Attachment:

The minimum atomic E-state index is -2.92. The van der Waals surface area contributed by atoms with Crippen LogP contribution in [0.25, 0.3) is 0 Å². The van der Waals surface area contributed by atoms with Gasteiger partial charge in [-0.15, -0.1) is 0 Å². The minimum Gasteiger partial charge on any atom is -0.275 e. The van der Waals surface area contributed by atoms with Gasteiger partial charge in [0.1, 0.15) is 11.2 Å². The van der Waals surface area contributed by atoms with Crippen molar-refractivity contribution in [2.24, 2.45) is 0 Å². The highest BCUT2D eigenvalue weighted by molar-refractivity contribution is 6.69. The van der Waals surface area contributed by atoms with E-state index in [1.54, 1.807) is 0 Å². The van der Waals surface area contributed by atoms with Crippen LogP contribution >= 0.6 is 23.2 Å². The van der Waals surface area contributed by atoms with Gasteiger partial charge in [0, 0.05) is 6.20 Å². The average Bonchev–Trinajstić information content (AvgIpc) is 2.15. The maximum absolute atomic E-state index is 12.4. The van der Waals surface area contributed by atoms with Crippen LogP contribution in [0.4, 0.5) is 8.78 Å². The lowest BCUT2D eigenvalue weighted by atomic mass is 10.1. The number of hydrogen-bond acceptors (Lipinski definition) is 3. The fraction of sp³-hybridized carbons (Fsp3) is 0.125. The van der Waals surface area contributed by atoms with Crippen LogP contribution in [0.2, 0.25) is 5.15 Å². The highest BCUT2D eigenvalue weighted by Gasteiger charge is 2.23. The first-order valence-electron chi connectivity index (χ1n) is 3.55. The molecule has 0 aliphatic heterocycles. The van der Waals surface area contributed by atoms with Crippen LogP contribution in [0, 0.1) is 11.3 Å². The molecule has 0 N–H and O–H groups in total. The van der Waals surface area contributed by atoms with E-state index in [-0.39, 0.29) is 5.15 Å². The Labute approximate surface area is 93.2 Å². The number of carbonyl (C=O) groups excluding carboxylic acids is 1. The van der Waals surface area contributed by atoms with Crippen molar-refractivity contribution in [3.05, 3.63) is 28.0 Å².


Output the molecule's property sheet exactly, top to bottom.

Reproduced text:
The minimum atomic E-state index is -2.92. The van der Waals surface area contributed by atoms with Crippen LogP contribution in [0.25, 0.3) is 0 Å². The van der Waals surface area contributed by atoms with Gasteiger partial charge in [-0.15, -0.1) is 0 Å². The minimum Gasteiger partial charge on any atom is -0.275 e. The van der Waals surface area contributed by atoms with Gasteiger partial charge in [0.1, 0.15) is 11.2 Å². The van der Waals surface area contributed by atoms with Crippen molar-refractivity contribution in [2.24, 2.45) is 0 Å². The highest BCUT2D eigenvalue weighted by molar-refractivity contribution is 6.69. The van der Waals surface area contributed by atoms with E-state index in [1.54, 1.807) is 0 Å². The van der Waals surface area contributed by atoms with Crippen LogP contribution >= 0.6 is 23.2 Å². The van der Waals surface area contributed by atoms with Gasteiger partial charge in [0, 0.05) is 6.20 Å². The average Bonchev–Trinajstić information content (AvgIpc) is 2.15. The maximum absolute atomic E-state index is 12.4. The van der Waals surface area contributed by atoms with Crippen LogP contribution in [0.4, 0.5) is 8.78 Å². The lowest BCUT2D eigenvalue weighted by atomic mass is 10.1. The number of hydrogen-bond acceptors (Lipinski definition) is 3. The fraction of sp³-hybridized carbons (Fsp3) is 0.125. The van der Waals surface area contributed by atoms with Crippen LogP contribution in [0.2, 0.25) is 5.15 Å². The highest BCUT2D eigenvalue weighted by Gasteiger charge is 2.23. The first-order valence-electron chi connectivity index (χ1n) is 3.55. The molecule has 0 aliphatic heterocycles. The van der Waals surface area contributed by atoms with Crippen LogP contribution in [0, 0.1) is 11.3 Å². The molecule has 0 N–H and O–H groups in total. The van der Waals surface area contributed by atoms with E-state index in [-0.39, 0.29) is 5.15 Å². The Labute approximate surface area is 93.2 Å². The number of carbonyl (C=O) groups excluding carboxylic acids is 1. The van der Waals surface area contributed by atoms with Crippen molar-refractivity contribution in [3.05, 3.63) is 28.0 Å².